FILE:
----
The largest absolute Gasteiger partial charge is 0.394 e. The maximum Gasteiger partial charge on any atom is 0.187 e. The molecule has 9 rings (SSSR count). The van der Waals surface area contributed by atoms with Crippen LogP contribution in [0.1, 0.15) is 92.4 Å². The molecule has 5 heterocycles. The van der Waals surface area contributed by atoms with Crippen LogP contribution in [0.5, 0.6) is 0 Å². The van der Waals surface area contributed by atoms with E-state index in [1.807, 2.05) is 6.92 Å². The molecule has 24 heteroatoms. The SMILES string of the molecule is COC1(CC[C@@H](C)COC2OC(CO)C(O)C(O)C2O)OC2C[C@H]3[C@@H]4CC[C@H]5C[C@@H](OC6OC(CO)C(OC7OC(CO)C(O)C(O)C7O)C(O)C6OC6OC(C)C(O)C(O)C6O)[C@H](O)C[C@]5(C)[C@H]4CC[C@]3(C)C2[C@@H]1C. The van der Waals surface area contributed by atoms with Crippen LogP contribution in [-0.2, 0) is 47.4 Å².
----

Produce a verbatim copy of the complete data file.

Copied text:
The largest absolute Gasteiger partial charge is 0.394 e. The maximum Gasteiger partial charge on any atom is 0.187 e. The molecule has 9 rings (SSSR count). The van der Waals surface area contributed by atoms with Crippen LogP contribution in [0.1, 0.15) is 92.4 Å². The molecule has 5 heterocycles. The van der Waals surface area contributed by atoms with Crippen LogP contribution in [0.5, 0.6) is 0 Å². The van der Waals surface area contributed by atoms with E-state index in [1.807, 2.05) is 6.92 Å². The molecule has 24 heteroatoms. The SMILES string of the molecule is COC1(CC[C@@H](C)COC2OC(CO)C(O)C(O)C2O)OC2C[C@H]3[C@@H]4CC[C@H]5C[C@@H](OC6OC(CO)C(OC7OC(CO)C(O)C(O)C7O)C(O)C6OC6OC(C)C(O)C(O)C6O)[C@H](O)C[C@]5(C)[C@H]4CC[C@]3(C)C2[C@@H]1C. The van der Waals surface area contributed by atoms with Crippen LogP contribution in [-0.2, 0) is 47.4 Å².